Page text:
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A Call for Action: Suicide Prevention

Ally Knight

In the last two decades, the suicide rates in the United States have gone up by 35%. In 2023, 50,000 people passed from taking their own lives, which is higher than any year on record. These rates bring up questions, Why are suicide rates rising? What is society doing to help prevent suicide? When will we stop daydreaming and hoping it will stop on its own and when are we going to start taking action?

On Jan. 1, 2024, the Gold Gate Bridge announced that they now have 95% of their suicide net barrier complete. The net goes 20 feet out from the walkway and is 1.7 miles long to make jumping off significantly harder. The barrier is symbolized to show those hurting that people care and show them that they have a second chance.

Annually, the average number of deaths from suicide on the Golden Gate Bridge is around 30. However, last year while the bridge barrier was being installed, there were only 14 deaths. already reducing the annual deaths in half.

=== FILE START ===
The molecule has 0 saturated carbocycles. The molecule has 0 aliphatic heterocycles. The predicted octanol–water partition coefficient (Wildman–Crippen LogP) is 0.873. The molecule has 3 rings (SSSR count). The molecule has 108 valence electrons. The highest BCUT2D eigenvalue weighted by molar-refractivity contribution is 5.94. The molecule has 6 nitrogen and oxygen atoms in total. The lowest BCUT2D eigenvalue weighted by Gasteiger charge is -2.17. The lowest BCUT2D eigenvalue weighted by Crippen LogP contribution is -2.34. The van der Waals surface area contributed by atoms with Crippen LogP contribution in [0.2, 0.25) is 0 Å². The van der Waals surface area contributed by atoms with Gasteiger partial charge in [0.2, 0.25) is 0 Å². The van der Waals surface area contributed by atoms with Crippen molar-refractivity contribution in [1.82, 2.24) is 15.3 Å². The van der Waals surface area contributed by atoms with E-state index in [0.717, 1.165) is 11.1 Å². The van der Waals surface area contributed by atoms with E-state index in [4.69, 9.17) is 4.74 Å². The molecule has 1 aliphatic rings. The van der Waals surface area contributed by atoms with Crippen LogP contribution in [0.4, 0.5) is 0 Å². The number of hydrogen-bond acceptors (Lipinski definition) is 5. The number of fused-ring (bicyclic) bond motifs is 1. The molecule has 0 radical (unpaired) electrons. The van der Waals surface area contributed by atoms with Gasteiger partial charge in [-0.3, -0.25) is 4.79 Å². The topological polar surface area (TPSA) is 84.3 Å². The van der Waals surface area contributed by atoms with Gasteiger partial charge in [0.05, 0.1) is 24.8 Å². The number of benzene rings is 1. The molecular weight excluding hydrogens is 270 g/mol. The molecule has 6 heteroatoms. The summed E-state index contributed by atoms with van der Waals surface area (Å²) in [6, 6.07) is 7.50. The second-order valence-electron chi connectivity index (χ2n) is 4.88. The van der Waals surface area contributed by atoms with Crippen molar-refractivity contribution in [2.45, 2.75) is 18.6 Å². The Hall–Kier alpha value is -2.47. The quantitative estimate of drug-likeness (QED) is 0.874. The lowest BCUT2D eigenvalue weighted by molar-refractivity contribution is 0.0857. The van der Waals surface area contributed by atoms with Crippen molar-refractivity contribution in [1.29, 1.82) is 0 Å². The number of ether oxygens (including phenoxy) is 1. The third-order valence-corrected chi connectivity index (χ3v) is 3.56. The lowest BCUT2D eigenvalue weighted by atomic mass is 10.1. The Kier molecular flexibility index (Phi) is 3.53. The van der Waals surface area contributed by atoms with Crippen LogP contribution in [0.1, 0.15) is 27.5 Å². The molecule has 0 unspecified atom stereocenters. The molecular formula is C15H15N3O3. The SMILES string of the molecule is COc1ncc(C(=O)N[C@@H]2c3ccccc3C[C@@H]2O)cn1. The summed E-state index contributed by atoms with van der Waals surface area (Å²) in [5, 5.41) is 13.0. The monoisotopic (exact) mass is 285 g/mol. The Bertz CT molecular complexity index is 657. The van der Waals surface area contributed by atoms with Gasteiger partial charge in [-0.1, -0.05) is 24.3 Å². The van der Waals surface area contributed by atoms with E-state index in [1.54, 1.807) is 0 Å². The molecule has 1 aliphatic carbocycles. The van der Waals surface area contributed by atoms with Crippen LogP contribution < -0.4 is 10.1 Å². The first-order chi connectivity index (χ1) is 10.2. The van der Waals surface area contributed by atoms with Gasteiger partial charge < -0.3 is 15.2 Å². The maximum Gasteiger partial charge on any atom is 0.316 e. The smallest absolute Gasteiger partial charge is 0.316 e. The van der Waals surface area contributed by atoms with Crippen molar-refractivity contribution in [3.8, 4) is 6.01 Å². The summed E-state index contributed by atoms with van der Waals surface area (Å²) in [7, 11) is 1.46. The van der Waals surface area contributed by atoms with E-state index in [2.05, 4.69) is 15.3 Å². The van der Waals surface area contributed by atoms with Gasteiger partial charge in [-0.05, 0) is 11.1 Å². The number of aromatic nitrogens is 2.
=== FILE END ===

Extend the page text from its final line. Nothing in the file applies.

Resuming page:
There are a lot of things that, as a Country, we can do to prevent suicide. One way is through stricter gun control. In the United States, over half of all suicides and roughly 90% of attempts involve firearms. The Red Flag law has been passed in twenty-one states which allows authorities to take away an individual’s firearm if they are a threat to themselves or others.

One organization that has dedicated their research to help suicide prevention is the American Foundation for Suicide Prevention (AFSP). Their mission is to “Save lives and bring hope to those affected by suicide. We fund research to improve interventions, train clinicians in suicide prevention, and advocate for policy that will save lives. We work to find better ways to reach those who suffer, and encourage schools, workplaces, and communities to make mental health a priority”